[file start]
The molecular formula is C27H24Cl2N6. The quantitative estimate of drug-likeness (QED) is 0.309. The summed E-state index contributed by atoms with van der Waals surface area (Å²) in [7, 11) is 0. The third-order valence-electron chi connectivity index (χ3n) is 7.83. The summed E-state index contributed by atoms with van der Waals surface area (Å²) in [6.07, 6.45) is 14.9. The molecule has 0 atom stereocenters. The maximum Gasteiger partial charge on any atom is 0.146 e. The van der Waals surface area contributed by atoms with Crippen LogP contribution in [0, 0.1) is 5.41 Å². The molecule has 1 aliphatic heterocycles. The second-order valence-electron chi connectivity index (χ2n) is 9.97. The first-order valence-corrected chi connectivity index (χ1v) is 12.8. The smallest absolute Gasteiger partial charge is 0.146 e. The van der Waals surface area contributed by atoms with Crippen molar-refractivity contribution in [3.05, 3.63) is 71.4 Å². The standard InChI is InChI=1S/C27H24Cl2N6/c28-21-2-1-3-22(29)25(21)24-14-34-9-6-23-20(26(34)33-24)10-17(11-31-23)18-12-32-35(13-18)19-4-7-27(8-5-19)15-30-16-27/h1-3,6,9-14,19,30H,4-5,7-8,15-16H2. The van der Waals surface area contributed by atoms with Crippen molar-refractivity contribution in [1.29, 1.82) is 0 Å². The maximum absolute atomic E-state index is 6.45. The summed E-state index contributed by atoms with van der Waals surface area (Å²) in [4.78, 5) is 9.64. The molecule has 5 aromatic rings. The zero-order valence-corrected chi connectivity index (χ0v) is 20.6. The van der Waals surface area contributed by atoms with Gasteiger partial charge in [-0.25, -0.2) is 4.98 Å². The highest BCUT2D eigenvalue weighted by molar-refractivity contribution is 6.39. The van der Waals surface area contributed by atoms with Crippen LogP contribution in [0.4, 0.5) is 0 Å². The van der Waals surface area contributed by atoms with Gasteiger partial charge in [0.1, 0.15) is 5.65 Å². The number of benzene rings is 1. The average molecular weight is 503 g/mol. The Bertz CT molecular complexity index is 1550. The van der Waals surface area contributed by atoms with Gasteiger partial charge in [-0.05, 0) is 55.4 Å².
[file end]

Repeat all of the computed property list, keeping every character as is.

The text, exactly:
The molecular formula is C27H24Cl2N6. The quantitative estimate of drug-likeness (QED) is 0.309. The summed E-state index contributed by atoms with van der Waals surface area (Å²) in [7, 11) is 0. The third-order valence-electron chi connectivity index (χ3n) is 7.83. The summed E-state index contributed by atoms with van der Waals surface area (Å²) in [6.07, 6.45) is 14.9. The molecule has 0 atom stereocenters. The maximum Gasteiger partial charge on any atom is 0.146 e. The van der Waals surface area contributed by atoms with Crippen LogP contribution in [0, 0.1) is 5.41 Å². The molecule has 1 aliphatic heterocycles. The second-order valence-electron chi connectivity index (χ2n) is 9.97. The first-order valence-corrected chi connectivity index (χ1v) is 12.8. The smallest absolute Gasteiger partial charge is 0.146 e. The van der Waals surface area contributed by atoms with Crippen molar-refractivity contribution in [3.05, 3.63) is 71.4 Å². The standard InChI is InChI=1S/C27H24Cl2N6/c28-21-2-1-3-22(29)25(21)24-14-34-9-6-23-20(26(34)33-24)10-17(11-31-23)18-12-32-35(13-18)19-4-7-27(8-5-19)15-30-16-27/h1-3,6,9-14,19,30H,4-5,7-8,15-16H2. The van der Waals surface area contributed by atoms with Crippen molar-refractivity contribution in [1.29, 1.82) is 0 Å². The maximum absolute atomic E-state index is 6.45. The summed E-state index contributed by atoms with van der Waals surface area (Å²) in [4.78, 5) is 9.64. The molecule has 5 aromatic rings. The zero-order valence-corrected chi connectivity index (χ0v) is 20.6. The van der Waals surface area contributed by atoms with Gasteiger partial charge in [-0.25, -0.2) is 4.98 Å². The highest BCUT2D eigenvalue weighted by molar-refractivity contribution is 6.39. The van der Waals surface area contributed by atoms with Crippen LogP contribution in [0.4, 0.5) is 0 Å². The van der Waals surface area contributed by atoms with Gasteiger partial charge in [0.1, 0.15) is 5.65 Å². The number of benzene rings is 1. The average molecular weight is 503 g/mol. The Bertz CT molecular complexity index is 1550. The van der Waals surface area contributed by atoms with Gasteiger partial charge in [-0.05, 0) is 55.4 Å².